I thoroughly enjoy reading, and I especially love reading about sports. My favorite books include those in which athletes talk about their experiences growing up and how playing sports has shaped them as people.
I typically have a reading list that is several books long. That list includes two new ones from former NFL quarterback turned New York Mets minor leaguer Tim Tebow.
When my colleague Maria Elena Giossi – my former neighbor at The Tablet – gifted me a book on hockey for Christmas several years ago, I looked forward to diving right in. However, that was right around the time that my childhood idol and devout Catholic catcher Mike Piazza came out with his memoir – of course an instant must-read for me.
Plenty of books later, I finally got around to reading “Holy Goals for Body & Soul” by Bishop Thomas John Paprocki, the bishop of the Diocese of Springfield, Ill. In the book, Bishop Paprocki weaves his personal story with eight steps commonly associated with athletics that connect sports with God and faith.
To be honest, I couldn’t put it down! In fact, I think I ripped through it in less than two weeks, which is pretty fast for me.
Even at age 66, Bishop Paprocki stills plays hockey as a goaltender in a local amateur Masters Hockey League. Fondly known as the “Holy Goalie,” the bishop uses sports as a means to focus on his ministry.
Bishop Paprocki is the third of nine children who grew up on the South Side of Chicago. With six brothers, there was very little time when he wasn’t playing sports – especially hockey – in the family’s basement. He began playing competitive hockey in the 1960s, and it remains his true passion.
He was ordained a priest in 1978 and a bishop in 2003. In addition to his current role as an adjunct professor of law at Notre Dame Law School, Ind., he also is the episcopal adviser for Catholic Athletes for Christ, whose mission is to serve Catholic athletes and share the gospel through athletics.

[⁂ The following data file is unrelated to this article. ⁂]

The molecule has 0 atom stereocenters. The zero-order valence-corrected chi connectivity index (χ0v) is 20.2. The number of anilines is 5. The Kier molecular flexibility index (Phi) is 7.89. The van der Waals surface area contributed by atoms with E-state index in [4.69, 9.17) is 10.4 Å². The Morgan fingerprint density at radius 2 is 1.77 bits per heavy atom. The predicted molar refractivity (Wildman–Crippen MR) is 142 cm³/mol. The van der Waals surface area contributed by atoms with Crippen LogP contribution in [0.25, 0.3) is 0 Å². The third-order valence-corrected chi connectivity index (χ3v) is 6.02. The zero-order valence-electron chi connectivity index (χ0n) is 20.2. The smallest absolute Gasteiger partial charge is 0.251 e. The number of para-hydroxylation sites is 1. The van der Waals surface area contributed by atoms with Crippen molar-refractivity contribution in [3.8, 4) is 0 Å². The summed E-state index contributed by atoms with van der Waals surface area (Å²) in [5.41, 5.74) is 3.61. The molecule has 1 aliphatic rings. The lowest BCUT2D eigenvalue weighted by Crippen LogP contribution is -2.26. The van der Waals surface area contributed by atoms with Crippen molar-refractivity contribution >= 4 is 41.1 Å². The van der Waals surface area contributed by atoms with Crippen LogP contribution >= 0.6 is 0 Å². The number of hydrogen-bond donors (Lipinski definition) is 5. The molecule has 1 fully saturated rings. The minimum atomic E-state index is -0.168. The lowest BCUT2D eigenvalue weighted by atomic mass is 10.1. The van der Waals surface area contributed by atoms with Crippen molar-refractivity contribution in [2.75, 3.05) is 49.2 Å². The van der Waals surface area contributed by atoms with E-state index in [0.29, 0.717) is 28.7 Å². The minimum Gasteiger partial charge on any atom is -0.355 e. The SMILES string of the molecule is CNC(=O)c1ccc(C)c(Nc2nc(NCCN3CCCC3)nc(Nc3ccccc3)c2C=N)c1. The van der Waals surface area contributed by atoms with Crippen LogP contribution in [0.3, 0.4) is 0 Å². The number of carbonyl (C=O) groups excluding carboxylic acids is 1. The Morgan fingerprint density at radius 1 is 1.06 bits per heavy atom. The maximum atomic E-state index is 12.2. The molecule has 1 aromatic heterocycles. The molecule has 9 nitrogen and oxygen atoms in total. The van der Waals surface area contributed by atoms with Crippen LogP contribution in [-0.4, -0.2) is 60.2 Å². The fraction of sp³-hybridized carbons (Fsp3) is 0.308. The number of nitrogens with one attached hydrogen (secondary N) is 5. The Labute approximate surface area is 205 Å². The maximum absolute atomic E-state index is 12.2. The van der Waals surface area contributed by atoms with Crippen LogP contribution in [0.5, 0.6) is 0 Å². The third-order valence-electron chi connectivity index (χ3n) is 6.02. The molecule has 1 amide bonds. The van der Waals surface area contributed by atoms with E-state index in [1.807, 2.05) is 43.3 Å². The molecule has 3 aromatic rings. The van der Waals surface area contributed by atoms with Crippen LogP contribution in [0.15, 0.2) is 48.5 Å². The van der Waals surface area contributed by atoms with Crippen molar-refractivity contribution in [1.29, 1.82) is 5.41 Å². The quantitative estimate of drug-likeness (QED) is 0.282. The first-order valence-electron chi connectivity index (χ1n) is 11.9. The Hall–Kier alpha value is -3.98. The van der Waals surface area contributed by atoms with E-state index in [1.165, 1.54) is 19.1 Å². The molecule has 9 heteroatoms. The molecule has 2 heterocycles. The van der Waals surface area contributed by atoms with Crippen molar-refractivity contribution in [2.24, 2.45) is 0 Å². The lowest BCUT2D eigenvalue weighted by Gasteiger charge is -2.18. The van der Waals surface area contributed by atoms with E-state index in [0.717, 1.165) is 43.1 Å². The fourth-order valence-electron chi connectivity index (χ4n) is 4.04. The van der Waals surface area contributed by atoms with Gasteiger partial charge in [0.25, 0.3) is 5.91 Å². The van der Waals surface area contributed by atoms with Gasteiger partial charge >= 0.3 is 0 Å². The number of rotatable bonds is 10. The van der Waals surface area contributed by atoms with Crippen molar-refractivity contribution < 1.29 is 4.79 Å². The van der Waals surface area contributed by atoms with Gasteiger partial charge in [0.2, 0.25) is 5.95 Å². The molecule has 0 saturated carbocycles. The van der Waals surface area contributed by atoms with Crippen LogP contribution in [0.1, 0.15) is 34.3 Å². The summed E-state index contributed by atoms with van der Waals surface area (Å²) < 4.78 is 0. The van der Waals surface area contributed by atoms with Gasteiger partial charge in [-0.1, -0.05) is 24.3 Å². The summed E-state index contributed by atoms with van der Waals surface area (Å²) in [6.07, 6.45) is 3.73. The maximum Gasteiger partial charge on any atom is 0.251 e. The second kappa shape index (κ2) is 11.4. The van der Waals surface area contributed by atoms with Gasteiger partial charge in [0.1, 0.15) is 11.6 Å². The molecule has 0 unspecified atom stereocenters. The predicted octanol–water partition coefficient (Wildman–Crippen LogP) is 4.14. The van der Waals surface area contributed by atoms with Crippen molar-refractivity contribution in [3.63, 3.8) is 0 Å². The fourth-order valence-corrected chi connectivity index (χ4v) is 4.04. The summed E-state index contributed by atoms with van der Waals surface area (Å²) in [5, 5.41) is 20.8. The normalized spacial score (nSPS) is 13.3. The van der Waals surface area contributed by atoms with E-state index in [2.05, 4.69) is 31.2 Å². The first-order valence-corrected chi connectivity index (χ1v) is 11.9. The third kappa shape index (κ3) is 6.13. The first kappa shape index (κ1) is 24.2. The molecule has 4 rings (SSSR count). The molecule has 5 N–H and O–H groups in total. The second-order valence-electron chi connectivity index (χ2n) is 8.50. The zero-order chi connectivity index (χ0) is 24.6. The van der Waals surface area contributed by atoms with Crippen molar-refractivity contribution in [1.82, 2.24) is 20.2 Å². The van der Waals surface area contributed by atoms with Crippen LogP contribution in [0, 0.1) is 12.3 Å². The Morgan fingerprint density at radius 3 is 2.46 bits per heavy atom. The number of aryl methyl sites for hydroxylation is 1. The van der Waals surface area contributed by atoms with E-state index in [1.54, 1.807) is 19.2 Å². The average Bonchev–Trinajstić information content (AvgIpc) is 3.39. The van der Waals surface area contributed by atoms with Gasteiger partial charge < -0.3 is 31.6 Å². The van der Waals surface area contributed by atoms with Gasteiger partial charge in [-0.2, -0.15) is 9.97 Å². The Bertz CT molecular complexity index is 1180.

Hockey has opened many doors for Bishop Paprocki, who constantly says his prayers for his favorite NHL team, the Chicago Blackhawks. He even was fortunate enough to play goalie during practice for the Blackhawks and the Columbus Blue Jackets.
This “Holy Goalie” though doesn’t just thrive on the ice. Since 1995, Bishop Paprocki has also run 23 marathons. Coming from someone who just completed his first marathon, I can’t even begin to think about the training and dedication that went into each of those races.
Hockey Can Be Holy
Through his book, Bishop Paprocki examines how athletics and faith work together to lead to a greater awareness of God’s presence in our everyday lives. We don’t normally associate hockey as being holy, but the bishop talks about how he’s encountered holiness on the rink.
“You don’t have to be a bishop to be a holy goalie,” Bishop Paprocki writes. “As a bishop however, I have a unique opportunity to speak from behind the goalie’s mask about how holiness can be found in something as popular and routine as sports and fitness.”
The first three steps the “Holy Goalie” writes about are fear, frustration and failure. All three of these are major parts of sports, especially failure. Even some of the greatest athletes of all-time – Michael Jordan, Babe Ruth, Wayne Gretzky and Jerry Rice – failed plenty of times. That failure led to frustration and the fear that they weren’t performing their best for their team.
It’s how we respond to that fear, frustration and failure that defines us as athletes, as Bishop Paprocki writes. The next four steps – fortitude, faith, family and friendship – balance out the first three.
Playing sports, just like practicing one’s faith, takes a special courage. Athletes also need to believe in the possibility of achieving a goal before even beginning. Said a different way, they need to have faith in both themselves and their teammates.
We hear the expression all the time that a sports team takes on the mold of being a family. Teammates often spend more time together than one’s actual family, given the time commitment it takes to play a sport at a high level.
Spending so much time together thus develops long-lasting friendships, since the athletes are sharing in a common goal and relying on each other through thick and thin.
These seven steps lay the groundwork of Bishop Paprocki’s message, but of course, most important is that sports should be fun. As the Holy Goalie wrote, God wants us to be happy, and having fun makes us happy.
“Sports can be even more fun when you think of God taking pleasure in your accomplishments,” he said.
Unfortunately, winning sometimes becomes the main focus of playing sports. Bishop Paprocki though says athletes can both play to win and play to have fun. Even if the final score doesn’t come out in your favor, you can still enjoy and learn from the experience.
“Using these steps, you can achieve your holy goals for the body and soul!” says the bishop as he concludes his writing.
I highly recommend this book to all hockey fans and also to anyone seeking ways to incorporate their faith into their daily lives.
Sports are just one way to go about that, but really you can find God in anything that you do – you just have to look.
Thanks again to Marie Elena for an excellent gift!
Contact Jim Mancari via email at firstname.lastname@example.org.